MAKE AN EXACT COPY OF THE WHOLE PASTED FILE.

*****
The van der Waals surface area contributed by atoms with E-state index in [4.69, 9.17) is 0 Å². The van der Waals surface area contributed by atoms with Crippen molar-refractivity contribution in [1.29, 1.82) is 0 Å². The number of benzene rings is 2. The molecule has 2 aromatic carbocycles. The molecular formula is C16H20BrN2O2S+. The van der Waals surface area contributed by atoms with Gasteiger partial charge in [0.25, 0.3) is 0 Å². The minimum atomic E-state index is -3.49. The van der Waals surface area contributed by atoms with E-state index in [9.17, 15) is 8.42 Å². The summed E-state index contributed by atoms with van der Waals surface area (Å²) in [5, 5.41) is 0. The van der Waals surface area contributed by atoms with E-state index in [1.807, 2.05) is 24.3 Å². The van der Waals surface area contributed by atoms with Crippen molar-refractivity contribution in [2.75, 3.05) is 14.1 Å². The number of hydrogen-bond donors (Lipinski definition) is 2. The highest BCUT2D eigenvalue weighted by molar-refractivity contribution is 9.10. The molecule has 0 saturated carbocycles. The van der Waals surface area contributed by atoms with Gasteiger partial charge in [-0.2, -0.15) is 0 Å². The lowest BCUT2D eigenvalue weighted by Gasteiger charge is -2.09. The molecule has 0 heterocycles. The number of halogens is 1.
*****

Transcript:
The van der Waals surface area contributed by atoms with E-state index in [4.69, 9.17) is 0 Å². The van der Waals surface area contributed by atoms with Crippen molar-refractivity contribution in [1.29, 1.82) is 0 Å². The number of benzene rings is 2. The molecule has 2 aromatic carbocycles. The molecular formula is C16H20BrN2O2S+. The van der Waals surface area contributed by atoms with Gasteiger partial charge in [0.25, 0.3) is 0 Å². The minimum atomic E-state index is -3.49. The van der Waals surface area contributed by atoms with E-state index in [9.17, 15) is 8.42 Å². The summed E-state index contributed by atoms with van der Waals surface area (Å²) in [5, 5.41) is 0. The van der Waals surface area contributed by atoms with E-state index in [1.807, 2.05) is 24.3 Å². The van der Waals surface area contributed by atoms with Crippen molar-refractivity contribution in [2.75, 3.05) is 14.1 Å². The number of hydrogen-bond donors (Lipinski definition) is 2. The highest BCUT2D eigenvalue weighted by molar-refractivity contribution is 9.10. The molecule has 0 saturated carbocycles. The van der Waals surface area contributed by atoms with Gasteiger partial charge in [-0.2, -0.15) is 0 Å². The lowest BCUT2D eigenvalue weighted by Gasteiger charge is -2.09. The molecule has 0 heterocycles. The number of halogens is 1.